[Show abstract][Hide abstract] ABSTRACT: Raynaud's phenomenon is a clinical symptom that can commonly present to a primary care provider or generalist. Proper identification of an underlying connective tissue disease in a patient with Raynaud's could allow for the prevention of possible critical digital ischemia. Capillaroscopy is a tool which can identify abnormalities associated with connective tissue disease. Patients presenting with a complaint of Raynaud's phenomenon were assessed with capillaroscopy. In twenty consecutive Raynaud patients, 8 digits were assessed by a ×200 magnification dermatoscope and an image was obtained. Each image was assessed for the following abnormalities: drop-out (<9 capillaries in 1 mm); microhemorrhage; dilated loops; and neoangiogenesis. These 160 images were then shown to 20 primary care physicians, who assessed these same abnormalities. The interrater reliability, a measure of agreement, of individual primary care providers with the expert provider was assessed using kappa statistics. Three raters had slight agreement (in the range 0 to 0.20), one rater had fair agreement (0.21 to 0.40), 11 raters had moderate agreement (0.41 to 0.60), five raters had substantial agreement (0.61 to 0.80), and no rater had almost perfect agreement (0.81 to 1.00) (14). The total agreement from the 20 primary care providers (n = 3,156) was moderate (Κ = 0.50, 95 % CI 0.49, 0.55). For the four providers with the slight to fair interrater reliabilities, the most common disagreement was providing a positive diagnosis when the expert rater diagnosed the digit negative. Ten of the twenty primary care providers provided at least one additional diagnosis following an abnormal diagnosis (n = 35 digits or 35 % of the 1556 abnormal ratings by the primary care providers). The four providers with the poorest interrater reliabilities were not among the ten providers who participated in making these additional specific diagnoses. These providers achieved the moderate agreement with the expert provider for diagnoses of microhemorrhage (Κ = 0.64, 95 % CI 0.57, 0.70), but fair agreement with the expert provider for diagnoses of dilated (Κ = 0.27, 95 % CI 0.20, 0.34) and neoangiogenesis (Κ = 0.22, 95 %CI 0.13, 0.31). Capillaroscopy is a potentially contributive clinical exam skill that could assist primary care providers and generalists in identifying and qualifying changes associated with the common presentation of Raynaud's disease. However, formal training is needed to ensure accuracy and reproducibility. Furthermore, training and scoring systems should address time constraints of busy primary care practitioners.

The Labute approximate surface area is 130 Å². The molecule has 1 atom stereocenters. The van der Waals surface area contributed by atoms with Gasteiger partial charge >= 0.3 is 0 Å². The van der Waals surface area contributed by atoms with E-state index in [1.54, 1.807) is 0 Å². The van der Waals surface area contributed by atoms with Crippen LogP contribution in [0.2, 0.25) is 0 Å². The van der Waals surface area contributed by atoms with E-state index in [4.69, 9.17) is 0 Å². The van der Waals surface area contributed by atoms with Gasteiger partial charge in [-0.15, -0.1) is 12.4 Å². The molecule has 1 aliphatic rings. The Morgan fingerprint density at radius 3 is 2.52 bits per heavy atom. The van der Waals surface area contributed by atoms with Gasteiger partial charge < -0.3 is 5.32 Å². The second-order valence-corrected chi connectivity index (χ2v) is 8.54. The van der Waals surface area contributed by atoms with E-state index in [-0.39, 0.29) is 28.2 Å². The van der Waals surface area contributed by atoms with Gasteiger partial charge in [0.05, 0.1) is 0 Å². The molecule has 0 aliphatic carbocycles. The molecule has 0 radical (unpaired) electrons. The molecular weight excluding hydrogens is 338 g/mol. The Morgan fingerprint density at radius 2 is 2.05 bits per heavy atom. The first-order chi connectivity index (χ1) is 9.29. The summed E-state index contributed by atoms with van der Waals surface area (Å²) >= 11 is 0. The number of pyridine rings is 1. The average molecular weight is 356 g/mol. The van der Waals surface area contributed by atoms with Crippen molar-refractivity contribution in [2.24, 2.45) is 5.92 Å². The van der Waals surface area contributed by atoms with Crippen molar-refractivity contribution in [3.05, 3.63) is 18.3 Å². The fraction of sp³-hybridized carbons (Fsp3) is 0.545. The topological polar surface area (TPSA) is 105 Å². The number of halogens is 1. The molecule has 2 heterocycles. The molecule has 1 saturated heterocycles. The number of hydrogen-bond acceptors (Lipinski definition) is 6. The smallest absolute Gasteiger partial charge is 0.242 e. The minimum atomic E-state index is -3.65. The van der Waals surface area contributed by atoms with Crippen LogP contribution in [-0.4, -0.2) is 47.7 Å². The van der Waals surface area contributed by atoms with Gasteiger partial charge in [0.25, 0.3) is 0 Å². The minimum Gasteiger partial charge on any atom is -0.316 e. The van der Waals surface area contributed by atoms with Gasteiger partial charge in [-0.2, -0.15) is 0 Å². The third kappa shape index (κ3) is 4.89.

[Show abstract][Hide abstract] ABSTRACT: Systemic sclerosis (SSc, scleroderma) is characterised by complex multi-organ pathogenesis, including gastrointestinal tract (GIT) disease that remains poorly characterised. Immunosuppression is commonly used to treat inflammatory manifestations of SSc, including the skin, lungs and joints. There is a paucity of data on the effects of immunosuppression on GIT disease in SSc.